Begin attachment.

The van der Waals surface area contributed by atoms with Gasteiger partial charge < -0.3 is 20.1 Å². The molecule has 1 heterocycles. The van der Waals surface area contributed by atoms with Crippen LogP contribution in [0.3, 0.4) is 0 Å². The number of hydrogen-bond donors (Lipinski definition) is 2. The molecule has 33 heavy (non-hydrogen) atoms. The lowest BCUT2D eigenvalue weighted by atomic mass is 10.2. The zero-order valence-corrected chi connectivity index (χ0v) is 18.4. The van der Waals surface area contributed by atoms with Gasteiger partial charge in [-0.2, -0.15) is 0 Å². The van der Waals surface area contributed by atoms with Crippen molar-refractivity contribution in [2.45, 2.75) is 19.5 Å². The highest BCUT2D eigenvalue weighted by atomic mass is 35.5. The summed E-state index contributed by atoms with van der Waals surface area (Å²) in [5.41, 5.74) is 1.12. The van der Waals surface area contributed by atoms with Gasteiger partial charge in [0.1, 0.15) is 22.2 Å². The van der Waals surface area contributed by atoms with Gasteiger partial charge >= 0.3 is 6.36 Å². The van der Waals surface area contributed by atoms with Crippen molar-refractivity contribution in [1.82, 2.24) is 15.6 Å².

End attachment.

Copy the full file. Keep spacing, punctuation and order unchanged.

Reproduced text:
The van der Waals surface area contributed by atoms with Gasteiger partial charge < -0.3 is 20.1 Å². The molecule has 1 heterocycles. The van der Waals surface area contributed by atoms with Crippen LogP contribution in [0.3, 0.4) is 0 Å². The number of hydrogen-bond donors (Lipinski definition) is 2. The molecule has 33 heavy (non-hydrogen) atoms. The lowest BCUT2D eigenvalue weighted by atomic mass is 10.2. The zero-order valence-corrected chi connectivity index (χ0v) is 18.4. The van der Waals surface area contributed by atoms with Gasteiger partial charge in [-0.2, -0.15) is 0 Å². The van der Waals surface area contributed by atoms with Crippen molar-refractivity contribution in [2.45, 2.75) is 19.5 Å². The highest BCUT2D eigenvalue weighted by atomic mass is 35.5. The summed E-state index contributed by atoms with van der Waals surface area (Å²) in [5.41, 5.74) is 1.12. The van der Waals surface area contributed by atoms with Gasteiger partial charge in [0.1, 0.15) is 22.2 Å². The van der Waals surface area contributed by atoms with Gasteiger partial charge >= 0.3 is 6.36 Å². The van der Waals surface area contributed by atoms with Crippen molar-refractivity contribution in [1.82, 2.24) is 15.6 Å².